Sometimes I want the pour to land in the foreground of the photo, and sometimes I want it in the center. It’s really important that you are able to talk to your camera and let it know what you’re trying to do, so I just press the little “Q” button on the back of my screen and select the icon that looks like this.Focus menu on Canon camera.

I arrow over until I land on the focal point that I want the camera to focus on. Manually selecting your focal point is just a good way to boss your camera around and make it behave like you want. In this example, the camera would default to focusing on the center of the photo. Perf!

Bottom line: find this function on your camera and use it to tell your camera where you want it to focus.

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10 Tips for Food Photography Pour ShotsSalad with drizzle.

This one’s easy: the camera will just have an easier time focusing if the area that you’re shooting (and where the sauce is landing) has lots of contrast. The last thing you want is to start the pour and have the lens squirm back and forth trying to figure out where to focus. Wahhh!

Bottom line: give the food/landing spot some contrast with color and texture and your life will be much easier.

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10 Tips for Food Photography Pour ShotsCreamy sauce in a bowl and drizzled on quesadillas.

When I use certain toppings or sauces as , I often add water to them to make them pour more smoothly. A great example is dressings – sometimes they are a little more gloppy than I want them to be. Nothing says EEWW like a thick glop of dressing on the front and center of your salad. So I just whir up a little extra water in there until it runs off my spoon nice and smooth. Even if the recipe doesn’t need it, the photo DOES. So don’t be afraid to manipulate your food to get the effect you want.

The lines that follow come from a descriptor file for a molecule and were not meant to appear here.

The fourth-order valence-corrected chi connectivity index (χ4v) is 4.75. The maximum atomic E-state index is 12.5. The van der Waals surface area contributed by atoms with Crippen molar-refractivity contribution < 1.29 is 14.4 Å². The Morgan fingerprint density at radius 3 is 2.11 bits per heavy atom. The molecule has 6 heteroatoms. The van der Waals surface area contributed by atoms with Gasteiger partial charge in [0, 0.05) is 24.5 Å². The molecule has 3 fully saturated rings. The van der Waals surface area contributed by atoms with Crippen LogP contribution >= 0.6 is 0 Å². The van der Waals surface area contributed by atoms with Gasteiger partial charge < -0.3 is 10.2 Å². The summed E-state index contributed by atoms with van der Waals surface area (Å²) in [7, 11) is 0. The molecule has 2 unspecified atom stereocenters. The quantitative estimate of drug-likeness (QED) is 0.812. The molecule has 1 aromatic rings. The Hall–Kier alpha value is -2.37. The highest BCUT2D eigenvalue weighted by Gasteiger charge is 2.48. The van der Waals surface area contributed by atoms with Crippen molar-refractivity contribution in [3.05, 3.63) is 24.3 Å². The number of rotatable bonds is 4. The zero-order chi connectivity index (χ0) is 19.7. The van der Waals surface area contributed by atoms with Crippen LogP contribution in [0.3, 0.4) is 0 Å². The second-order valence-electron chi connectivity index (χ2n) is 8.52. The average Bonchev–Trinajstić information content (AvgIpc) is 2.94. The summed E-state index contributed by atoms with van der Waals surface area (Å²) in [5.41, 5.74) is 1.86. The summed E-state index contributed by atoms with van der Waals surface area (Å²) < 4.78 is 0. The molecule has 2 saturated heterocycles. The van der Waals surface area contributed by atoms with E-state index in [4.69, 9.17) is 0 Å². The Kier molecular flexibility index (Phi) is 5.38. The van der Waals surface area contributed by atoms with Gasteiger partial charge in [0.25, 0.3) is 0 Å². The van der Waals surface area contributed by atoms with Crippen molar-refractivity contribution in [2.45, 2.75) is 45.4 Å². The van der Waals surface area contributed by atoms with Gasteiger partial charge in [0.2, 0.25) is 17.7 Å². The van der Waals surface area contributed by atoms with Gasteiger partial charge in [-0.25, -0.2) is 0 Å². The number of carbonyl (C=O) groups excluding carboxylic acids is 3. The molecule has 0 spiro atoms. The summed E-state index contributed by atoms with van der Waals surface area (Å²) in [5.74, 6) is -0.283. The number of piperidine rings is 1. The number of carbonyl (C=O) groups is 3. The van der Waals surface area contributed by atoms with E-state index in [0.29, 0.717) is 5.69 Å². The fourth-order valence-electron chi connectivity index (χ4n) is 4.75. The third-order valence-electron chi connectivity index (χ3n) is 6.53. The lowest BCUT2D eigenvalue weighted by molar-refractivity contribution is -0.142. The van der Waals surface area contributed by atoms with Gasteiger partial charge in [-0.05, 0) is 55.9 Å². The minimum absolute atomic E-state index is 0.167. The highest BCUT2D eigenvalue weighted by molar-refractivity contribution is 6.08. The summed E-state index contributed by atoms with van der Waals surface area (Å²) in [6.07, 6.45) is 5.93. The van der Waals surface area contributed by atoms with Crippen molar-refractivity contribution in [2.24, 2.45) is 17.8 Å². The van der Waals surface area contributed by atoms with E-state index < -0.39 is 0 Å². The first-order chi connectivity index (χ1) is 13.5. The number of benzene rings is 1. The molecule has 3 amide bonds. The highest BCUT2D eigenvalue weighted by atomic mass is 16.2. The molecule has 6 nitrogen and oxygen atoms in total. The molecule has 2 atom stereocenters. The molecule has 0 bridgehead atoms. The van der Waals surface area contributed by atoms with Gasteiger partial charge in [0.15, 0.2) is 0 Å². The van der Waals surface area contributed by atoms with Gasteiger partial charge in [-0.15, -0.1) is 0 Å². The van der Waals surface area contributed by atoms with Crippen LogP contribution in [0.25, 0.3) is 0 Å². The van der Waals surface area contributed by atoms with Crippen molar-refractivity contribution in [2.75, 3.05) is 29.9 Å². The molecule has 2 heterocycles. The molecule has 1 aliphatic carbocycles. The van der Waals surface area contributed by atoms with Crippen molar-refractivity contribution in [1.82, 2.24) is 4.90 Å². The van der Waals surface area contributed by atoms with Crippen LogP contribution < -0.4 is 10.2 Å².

Bottom line: adding water to sauces almost always helps them pour more smoothly.

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10 Tips for Food Photography Pour ShotsCamera settings in three different images.

So, but if you’re going to adjust the shutter speed, then what? Doesn’t it get too dark and too light and oh my gosh what are all these manual control wheels for?!

If you are changing the shutter speed to be faster, you’ll need to compensate with more light. You can do that by adjusting the aperture or the ISO. I’m not going to say a ton of mumbo jumbo about that here, because IMO it takes more than just quickly reading through one post to really learn how to do this manual controls thing well. But it’s important, like SUPER important! so that’s why I’m mentioning it. If you want a little more detailed (but easy to understand) help with this process, check out my ebook Tasty Food Photography.

Bottom line: shoot, check, adjust. shoot, check, adjust. shoot, check adjust. and repeat.

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10 Tips for Food Photography Pour ShotsTripod with camera and woman pouring water into a jar.

This is a really beautiful water, almond, and cilantro set up. Just stunning. I call that one Recipe Photo Shoot Leftovers Being Repurposed for a Food Photography Example Photo.

In reality, this is just me showing you how I would set up my tripod if I ever actually used my tripod. I would hold the remote while standing opposite the light (don’t block it!) and pouring the water right into the glass. Prior to this, if you’re using a tripod, you’ll want to check your setting, set your focal point, and do a few test shots without the actual pour. This same concept can work by replacing the tripod with a human spouse or friend or roommate.

Bottom line: using a tripod makes the pour shot, like, waaaay easy.

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10 Tips for Food Photography Pour Shots

Woman taking photos of drizzle.